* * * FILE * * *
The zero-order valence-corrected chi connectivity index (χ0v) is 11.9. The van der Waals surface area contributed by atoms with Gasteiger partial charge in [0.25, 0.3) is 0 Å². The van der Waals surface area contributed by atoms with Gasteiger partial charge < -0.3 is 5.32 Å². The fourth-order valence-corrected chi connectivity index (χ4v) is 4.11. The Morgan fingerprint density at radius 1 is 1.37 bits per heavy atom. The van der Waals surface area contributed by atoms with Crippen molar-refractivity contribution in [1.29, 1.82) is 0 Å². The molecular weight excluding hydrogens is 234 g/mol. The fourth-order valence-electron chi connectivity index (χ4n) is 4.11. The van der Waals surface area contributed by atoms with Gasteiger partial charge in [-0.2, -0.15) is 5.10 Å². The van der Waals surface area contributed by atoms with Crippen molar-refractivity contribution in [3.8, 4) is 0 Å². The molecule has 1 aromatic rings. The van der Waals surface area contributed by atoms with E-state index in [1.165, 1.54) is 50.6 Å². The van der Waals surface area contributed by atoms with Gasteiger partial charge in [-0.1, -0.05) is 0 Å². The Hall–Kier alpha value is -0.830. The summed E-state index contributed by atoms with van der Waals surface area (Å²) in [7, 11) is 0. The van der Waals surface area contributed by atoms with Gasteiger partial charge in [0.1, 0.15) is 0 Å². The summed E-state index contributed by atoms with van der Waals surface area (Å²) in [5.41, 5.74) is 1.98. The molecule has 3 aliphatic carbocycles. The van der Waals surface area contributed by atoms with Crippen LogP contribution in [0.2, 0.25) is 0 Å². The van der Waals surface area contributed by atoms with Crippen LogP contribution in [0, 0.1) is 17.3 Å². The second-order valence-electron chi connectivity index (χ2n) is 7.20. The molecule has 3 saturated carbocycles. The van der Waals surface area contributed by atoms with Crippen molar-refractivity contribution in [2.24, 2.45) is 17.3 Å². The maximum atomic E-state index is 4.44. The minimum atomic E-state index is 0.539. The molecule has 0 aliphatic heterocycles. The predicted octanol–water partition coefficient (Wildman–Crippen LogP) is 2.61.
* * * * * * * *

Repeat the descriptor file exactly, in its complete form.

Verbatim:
The zero-order valence-corrected chi connectivity index (χ0v) is 11.9. The van der Waals surface area contributed by atoms with Gasteiger partial charge in [0.25, 0.3) is 0 Å². The van der Waals surface area contributed by atoms with Gasteiger partial charge < -0.3 is 5.32 Å². The fourth-order valence-corrected chi connectivity index (χ4v) is 4.11. The Morgan fingerprint density at radius 1 is 1.37 bits per heavy atom. The van der Waals surface area contributed by atoms with Crippen molar-refractivity contribution in [1.29, 1.82) is 0 Å². The molecular weight excluding hydrogens is 234 g/mol. The fourth-order valence-electron chi connectivity index (χ4n) is 4.11. The van der Waals surface area contributed by atoms with Gasteiger partial charge in [-0.2, -0.15) is 5.10 Å². The van der Waals surface area contributed by atoms with Crippen molar-refractivity contribution in [3.8, 4) is 0 Å². The molecule has 1 aromatic rings. The van der Waals surface area contributed by atoms with E-state index in [1.165, 1.54) is 50.6 Å². The van der Waals surface area contributed by atoms with Gasteiger partial charge in [-0.1, -0.05) is 0 Å². The Hall–Kier alpha value is -0.830. The summed E-state index contributed by atoms with van der Waals surface area (Å²) in [7, 11) is 0. The van der Waals surface area contributed by atoms with Gasteiger partial charge in [0.1, 0.15) is 0 Å². The summed E-state index contributed by atoms with van der Waals surface area (Å²) in [5.41, 5.74) is 1.98. The molecule has 3 aliphatic carbocycles. The van der Waals surface area contributed by atoms with Crippen LogP contribution in [0.2, 0.25) is 0 Å². The van der Waals surface area contributed by atoms with Crippen LogP contribution in [0, 0.1) is 17.3 Å². The second-order valence-electron chi connectivity index (χ2n) is 7.20. The molecule has 3 saturated carbocycles. The van der Waals surface area contributed by atoms with Crippen molar-refractivity contribution in [2.24, 2.45) is 17.3 Å². The maximum atomic E-state index is 4.44. The minimum atomic E-state index is 0.539. The molecule has 0 aliphatic heterocycles. The predicted octanol–water partition coefficient (Wildman–Crippen LogP) is 2.61.